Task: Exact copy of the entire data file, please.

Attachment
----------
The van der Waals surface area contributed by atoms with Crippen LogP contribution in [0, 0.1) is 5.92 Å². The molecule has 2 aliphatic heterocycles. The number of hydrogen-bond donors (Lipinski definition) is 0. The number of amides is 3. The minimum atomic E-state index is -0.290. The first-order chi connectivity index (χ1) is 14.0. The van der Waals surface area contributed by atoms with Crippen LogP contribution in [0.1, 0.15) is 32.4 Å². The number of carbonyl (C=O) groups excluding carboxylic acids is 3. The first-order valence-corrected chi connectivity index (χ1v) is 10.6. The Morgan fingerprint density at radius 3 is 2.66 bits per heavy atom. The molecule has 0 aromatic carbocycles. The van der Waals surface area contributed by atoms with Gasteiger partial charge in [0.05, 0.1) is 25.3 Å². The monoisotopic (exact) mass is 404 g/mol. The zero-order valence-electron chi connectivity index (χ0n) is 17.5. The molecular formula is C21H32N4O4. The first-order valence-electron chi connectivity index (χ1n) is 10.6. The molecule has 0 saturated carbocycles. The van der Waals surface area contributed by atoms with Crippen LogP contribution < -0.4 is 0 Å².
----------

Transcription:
The van der Waals surface area contributed by atoms with Crippen LogP contribution in [0, 0.1) is 5.92 Å². The molecule has 2 aliphatic heterocycles. The number of hydrogen-bond donors (Lipinski definition) is 0. The number of amides is 3. The minimum atomic E-state index is -0.290. The first-order chi connectivity index (χ1) is 14.0. The van der Waals surface area contributed by atoms with Crippen LogP contribution in [0.1, 0.15) is 32.4 Å². The number of carbonyl (C=O) groups excluding carboxylic acids is 3. The first-order valence-corrected chi connectivity index (χ1v) is 10.6. The Morgan fingerprint density at radius 3 is 2.66 bits per heavy atom. The molecule has 0 aromatic carbocycles. The van der Waals surface area contributed by atoms with Gasteiger partial charge in [0.05, 0.1) is 25.3 Å². The monoisotopic (exact) mass is 404 g/mol. The zero-order valence-electron chi connectivity index (χ0n) is 17.5. The molecular formula is C21H32N4O4. The first-order valence-electron chi connectivity index (χ1n) is 10.6. The molecule has 0 saturated carbocycles. The van der Waals surface area contributed by atoms with Crippen LogP contribution < -0.4 is 0 Å².